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To DMP or Not to DMP?

Published: September 13, 2017

Author: Feliks Malts

Data Management Platforms (DMPs) have been gaining more popularity over the last few years, and rightfully so. They hold the power to uncover vast amounts of hidden potential within your mountains of data. Some of the key benefits include:

  • Unifying data across platforms
  • Scaling audiences
  • Driving engagement
  • Reducing ad waste

But not every company is a good fit. How do you know if yours is ready? I’ve created a general set of guidelines that should help. 

A DMP is right for your company if you can:

  • Specify use cases for all stakeholders in the company
  • Gain cross-departmental buy-in
  • Track the same conversions that success is judged on throughout the company
  • See at least ~200 conversions for your key KPIs in a month
  • Accept the findings. The data may reveal some surprising findings about your audiences. You need to make sure your team is willing to change strategies based on what you discover

Does this sound like your company? Congratulations! Your company is a good fit for a DMP. Check out our white paper, To DMP or Not to DMP: A Complete Guide, which contains a section on choosing a tool, and a checklist of what you need to be successful. If the above qualifiers don’t sound like you, continue reading below to see which of the next two categories you fall into.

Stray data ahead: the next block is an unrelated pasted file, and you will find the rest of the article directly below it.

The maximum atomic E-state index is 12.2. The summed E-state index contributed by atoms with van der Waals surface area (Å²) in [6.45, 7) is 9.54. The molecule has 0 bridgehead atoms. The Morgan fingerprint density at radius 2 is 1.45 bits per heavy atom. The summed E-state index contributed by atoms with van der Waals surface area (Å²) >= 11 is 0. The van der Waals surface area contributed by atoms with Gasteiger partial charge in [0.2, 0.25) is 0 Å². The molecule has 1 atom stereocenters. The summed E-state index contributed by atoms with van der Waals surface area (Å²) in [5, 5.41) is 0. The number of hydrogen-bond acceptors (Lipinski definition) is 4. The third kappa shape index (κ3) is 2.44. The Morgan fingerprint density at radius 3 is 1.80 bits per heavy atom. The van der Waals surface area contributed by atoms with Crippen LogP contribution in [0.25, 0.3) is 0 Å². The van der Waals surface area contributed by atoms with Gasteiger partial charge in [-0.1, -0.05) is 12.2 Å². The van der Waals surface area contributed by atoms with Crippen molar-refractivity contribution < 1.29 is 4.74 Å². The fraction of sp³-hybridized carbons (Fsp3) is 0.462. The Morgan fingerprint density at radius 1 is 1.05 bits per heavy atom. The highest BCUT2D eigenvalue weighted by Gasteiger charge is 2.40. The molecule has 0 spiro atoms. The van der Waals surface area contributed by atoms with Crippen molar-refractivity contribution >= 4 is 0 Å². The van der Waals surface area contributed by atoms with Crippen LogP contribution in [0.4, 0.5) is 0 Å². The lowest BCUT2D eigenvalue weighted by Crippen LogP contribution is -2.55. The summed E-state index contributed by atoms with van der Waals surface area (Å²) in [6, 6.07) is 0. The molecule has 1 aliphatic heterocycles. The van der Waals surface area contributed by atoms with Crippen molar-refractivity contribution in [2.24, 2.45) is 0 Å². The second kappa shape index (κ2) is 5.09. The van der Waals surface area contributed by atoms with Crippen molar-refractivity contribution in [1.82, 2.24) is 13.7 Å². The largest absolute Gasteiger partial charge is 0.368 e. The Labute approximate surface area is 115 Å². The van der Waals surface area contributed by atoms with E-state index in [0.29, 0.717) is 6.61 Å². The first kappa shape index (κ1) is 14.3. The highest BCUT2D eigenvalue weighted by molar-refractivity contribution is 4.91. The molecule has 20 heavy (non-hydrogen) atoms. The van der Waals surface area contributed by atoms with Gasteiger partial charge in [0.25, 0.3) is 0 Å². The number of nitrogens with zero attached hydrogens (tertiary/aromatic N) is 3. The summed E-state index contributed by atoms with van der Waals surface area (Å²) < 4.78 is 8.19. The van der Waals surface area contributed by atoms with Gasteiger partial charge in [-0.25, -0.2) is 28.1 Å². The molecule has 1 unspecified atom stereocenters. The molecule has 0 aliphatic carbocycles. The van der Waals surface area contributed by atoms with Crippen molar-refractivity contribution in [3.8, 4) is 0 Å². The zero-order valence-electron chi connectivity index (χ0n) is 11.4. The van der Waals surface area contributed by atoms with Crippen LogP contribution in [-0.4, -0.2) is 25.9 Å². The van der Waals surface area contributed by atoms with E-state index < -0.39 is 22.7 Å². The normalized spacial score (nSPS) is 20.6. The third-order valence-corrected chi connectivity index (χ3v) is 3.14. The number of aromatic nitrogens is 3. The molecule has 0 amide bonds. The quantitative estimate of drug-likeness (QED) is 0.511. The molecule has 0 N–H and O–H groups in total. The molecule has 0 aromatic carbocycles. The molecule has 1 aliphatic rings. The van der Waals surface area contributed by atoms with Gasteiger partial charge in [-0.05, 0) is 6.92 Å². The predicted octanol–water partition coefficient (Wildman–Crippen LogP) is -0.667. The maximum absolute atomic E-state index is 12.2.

A DMP is not a good investment for you right now if:

  • You are looking for a tool to automate media buying. Turn back now! You are actually looking for a DSP (demand-side platform). These acronyms frequently get confused.
  • You don’t have a tag management system and can’t implement one
  • You don’t have enough traffic and conversion volume (<200 conversions per month) for the insights to be statistically significant and impactful
  • You do not have interest in segmenting your campaigns by audience types or personas
  • No department is willing to take ownership of continued DMP maintenance
  • Team members are very set in their ways. I’ve seen teams that receive some counter-intuitive information and fight the data rather than trusting the findings. If your team is unwilling to be open-minded, you will likely miss out on some of the amazing insights a DMP has to offer.
  • You are unable to front the start-up costs frequently associated with DMPs

If the above descriptors sound like you, you probably aren’t ready for a DMP. That doesn’t mean you won’t ever be ready, but the ROI will be very unlikely to translate based on the time and effort you’ll put in compared to the resulting benefits. However there is a third category that you could possibly fall into. Read below to see if you could still be a good fit for a DMP, given the right outside support.

A DMP could be right for you with agency or 3rd party assistance if you:

  • Do not have the technical expertise to implement and support a DMP
  • Do not have the expertise for ongoing management of a DMP internally
  • Do not have dedicated resources to work with the data for analysis and ongoing segmentation/testing
  • Want to cut down the deployment period
  • Have a plan for how to use a DMP to improve certain digital campaigns, but want to apply its use more broadly
  • You don’t have a tag manager in place and want to get started more quickly
  • Want to avoid high start-up costs and instead opt for a pay-for-what-you-eat cost structure

If you fall into this category, download our white paper to gain clarity around how to evaluate DMP platforms and learn the benefits of working with a 3rd-party agency.
Have additional questions? Contact our Decision Sciences team to find out how we can help you get started.

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